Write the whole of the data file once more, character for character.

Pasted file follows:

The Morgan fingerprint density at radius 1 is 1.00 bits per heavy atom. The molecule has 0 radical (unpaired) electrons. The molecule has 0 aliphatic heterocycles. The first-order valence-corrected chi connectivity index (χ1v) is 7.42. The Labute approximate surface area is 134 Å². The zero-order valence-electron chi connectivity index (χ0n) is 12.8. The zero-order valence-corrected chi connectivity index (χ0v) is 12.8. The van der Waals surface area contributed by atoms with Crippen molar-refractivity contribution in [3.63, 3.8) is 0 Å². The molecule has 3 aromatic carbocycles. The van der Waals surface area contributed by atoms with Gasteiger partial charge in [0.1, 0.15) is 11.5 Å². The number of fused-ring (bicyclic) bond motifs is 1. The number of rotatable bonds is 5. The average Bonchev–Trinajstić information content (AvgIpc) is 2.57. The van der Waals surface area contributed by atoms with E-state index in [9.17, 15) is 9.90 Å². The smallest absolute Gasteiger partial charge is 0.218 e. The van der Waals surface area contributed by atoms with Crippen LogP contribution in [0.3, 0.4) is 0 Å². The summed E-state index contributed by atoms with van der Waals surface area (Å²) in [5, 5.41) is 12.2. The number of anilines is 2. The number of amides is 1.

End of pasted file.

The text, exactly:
The Morgan fingerprint density at radius 1 is 1.00 bits per heavy atom. The molecule has 0 radical (unpaired) electrons. The molecule has 0 aliphatic heterocycles. The first-order valence-corrected chi connectivity index (χ1v) is 7.42. The Labute approximate surface area is 134 Å². The zero-order valence-electron chi connectivity index (χ0n) is 12.8. The zero-order valence-corrected chi connectivity index (χ0v) is 12.8. The van der Waals surface area contributed by atoms with Crippen molar-refractivity contribution in [3.63, 3.8) is 0 Å². The molecule has 3 aromatic carbocycles. The van der Waals surface area contributed by atoms with Gasteiger partial charge in [0.1, 0.15) is 11.5 Å². The number of fused-ring (bicyclic) bond motifs is 1. The number of rotatable bonds is 5. The average Bonchev–Trinajstić information content (AvgIpc) is 2.57. The van der Waals surface area contributed by atoms with E-state index in [9.17, 15) is 9.90 Å². The smallest absolute Gasteiger partial charge is 0.218 e. The van der Waals surface area contributed by atoms with Crippen LogP contribution in [0.3, 0.4) is 0 Å². The summed E-state index contributed by atoms with van der Waals surface area (Å²) in [5, 5.41) is 12.2. The number of anilines is 2. The number of amides is 1.